NPR logo

Potty Reading Promoted

  • Download
  • <iframe src="https://www.npr.org/player/embed/91748744/91748705" width="100%" height="290" frameborder="0" scrolling="no" title="NPR embedded audio player">
  • Transcript
Potty Reading Promoted

Books

Potty Reading Promoted

  • Download
  • <iframe src="https://www.npr.org/player/embed/91748744/91748705" width="100%" height="290" frameborder="0" scrolling="no" title="NPR embedded audio player">
  • Transcript

MICHELLE NORRIS, host:

June is National Candy Month, the National Lady Lawyers Month, and bet you didn't know this one - National Bathroom Reading Month. The publisher of a well-known bathroom reader was in Madison Square Park to promote the event at New York's first automatic public toilet. The idea was to give out free quarters for the toilet and free reading material.

NPR's Margot Adler reports.

MARGOT ADLER: Perhaps we shouldn't blow the punch line - there they were in T-shirts promoting Uncle John's Bathroom Reader, and advertising free flushes. There was Steven Style(ph), the publicist, telling me they would give quarters to anyone who wanted to use this shiny glass and stainless steel public toilet.

Mr. STEVEN STYLE (Publicist): This is the first of 20 that will be installed in New York, 19 more to come within the next six months. Unfortunately, last night the toilet broke apparently, but what...

ADLER: And so, that's why I see these three men here with various machines trying to do things.

Mr. STYLE: Exactly.

ADLER: The workmen wouldn't say a word and their large electric snake didn't seem to be achieving much. Laura Fitting(ph) was handing out booklets and rain checks for the quarters.

Ms. LAUREN FITTING (Worker): Would you like the free bathroom reader?

ADLER: People seem weird about taking them, don't they?

Ms. FITTING: I know, I think they're embarrassed to admit that they read in the bathroom, but 66 percent of people have admitted to doing it, so we shouldn't be ashamed. Celebrate National Bathroom Reading month with pride.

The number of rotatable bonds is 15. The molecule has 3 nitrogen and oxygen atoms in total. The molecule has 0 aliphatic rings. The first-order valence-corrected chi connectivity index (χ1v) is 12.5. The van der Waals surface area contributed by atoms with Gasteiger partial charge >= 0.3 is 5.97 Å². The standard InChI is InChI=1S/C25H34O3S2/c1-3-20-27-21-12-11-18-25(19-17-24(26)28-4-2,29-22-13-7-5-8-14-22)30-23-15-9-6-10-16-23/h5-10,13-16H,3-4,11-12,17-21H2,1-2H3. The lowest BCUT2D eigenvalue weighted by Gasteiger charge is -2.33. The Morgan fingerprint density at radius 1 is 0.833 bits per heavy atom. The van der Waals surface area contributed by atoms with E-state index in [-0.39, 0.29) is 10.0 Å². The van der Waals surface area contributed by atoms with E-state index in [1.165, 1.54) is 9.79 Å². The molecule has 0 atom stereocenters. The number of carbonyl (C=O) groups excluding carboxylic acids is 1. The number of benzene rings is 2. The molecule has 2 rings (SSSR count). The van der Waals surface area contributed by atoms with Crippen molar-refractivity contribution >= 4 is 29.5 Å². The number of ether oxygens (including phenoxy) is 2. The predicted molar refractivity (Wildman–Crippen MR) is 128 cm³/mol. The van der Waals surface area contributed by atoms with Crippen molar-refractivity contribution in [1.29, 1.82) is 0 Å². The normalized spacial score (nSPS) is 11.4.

ADLER: Do you read in the bathroom?

Mr. NATHAN WINSTON(ph): I do.

ADLER: Nathan Winston was an exception. What do you read when you don't have Uncle John's?

Mr. WINSTON: Just whatever book I'm reading.

ADLER: The reading material they were handing out included an essay on the world's stinkiest cheese. It turns out it's Vieux Boulogne, not available in the U.S. and a little section on songs that superstars regretted. It turns out that many singers of "We Are the World" thought it sounded like a Pepsi commercial.

Steven Style says they sold seven million copies of Uncle John's Bathroom readers, ranging from general interest to...

Mr. STYLE: Plunging into music, into sports, et cetera.

ADLER: So, these are mostly supposed to be short so that, no...

Mr. STYLE: No. Yeah.

ADLER: ...no because...

MR. STYLE: But actually, we have quick, short length stories, and we have medium length and the longer length, depending on how long you're going to be in the john.

ADLER: Unfortunately, these new automatic toilets allow you to stay for only 15 minutes. An alarm goes off after 12. Not the kind of luxurious reading experience you might achieve at home. By the way, June is also Potty Training Awareness month, but we won't go there.

Margot Adler, NPR News, New York.

(Soundbite of music)

Copyright © 2008 NPR. All rights reserved. Visit our website terms of use and permissions pages at www.npr.org for further information.

NPR transcripts are created on a rush deadline by Verb8tm, Inc., an NPR contractor, and produced using a proprietary transcription process developed with NPR. This text may not be in its final form and may be updated or revised in the future. Accuracy and availability may vary. The authoritative record of NPR’s programming is the audio record.